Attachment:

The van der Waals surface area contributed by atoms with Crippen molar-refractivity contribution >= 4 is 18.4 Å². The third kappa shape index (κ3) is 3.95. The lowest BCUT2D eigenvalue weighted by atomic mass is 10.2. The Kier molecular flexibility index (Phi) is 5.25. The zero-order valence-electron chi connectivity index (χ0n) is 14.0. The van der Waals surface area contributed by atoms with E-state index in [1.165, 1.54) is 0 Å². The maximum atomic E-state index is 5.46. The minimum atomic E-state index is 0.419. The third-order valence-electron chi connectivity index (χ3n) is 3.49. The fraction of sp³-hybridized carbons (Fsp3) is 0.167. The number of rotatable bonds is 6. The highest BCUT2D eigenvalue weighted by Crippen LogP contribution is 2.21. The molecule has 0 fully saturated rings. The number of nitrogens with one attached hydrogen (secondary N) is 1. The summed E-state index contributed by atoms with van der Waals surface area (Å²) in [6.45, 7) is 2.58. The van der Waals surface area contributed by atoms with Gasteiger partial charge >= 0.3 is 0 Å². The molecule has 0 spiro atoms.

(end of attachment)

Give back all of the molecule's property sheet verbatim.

The van der Waals surface area contributed by atoms with Crippen molar-refractivity contribution >= 4 is 18.4 Å². The third kappa shape index (κ3) is 3.95. The lowest BCUT2D eigenvalue weighted by atomic mass is 10.2. The Kier molecular flexibility index (Phi) is 5.25. The zero-order valence-electron chi connectivity index (χ0n) is 14.0. The van der Waals surface area contributed by atoms with E-state index in [1.165, 1.54) is 0 Å². The maximum atomic E-state index is 5.46. The minimum atomic E-state index is 0.419. The third-order valence-electron chi connectivity index (χ3n) is 3.49. The fraction of sp³-hybridized carbons (Fsp3) is 0.167. The number of rotatable bonds is 6. The highest BCUT2D eigenvalue weighted by Crippen LogP contribution is 2.21. The molecule has 0 fully saturated rings. The number of nitrogens with one attached hydrogen (secondary N) is 1. The summed E-state index contributed by atoms with van der Waals surface area (Å²) in [6.45, 7) is 2.58. The van der Waals surface area contributed by atoms with Gasteiger partial charge >= 0.3 is 0 Å². The molecule has 0 spiro atoms.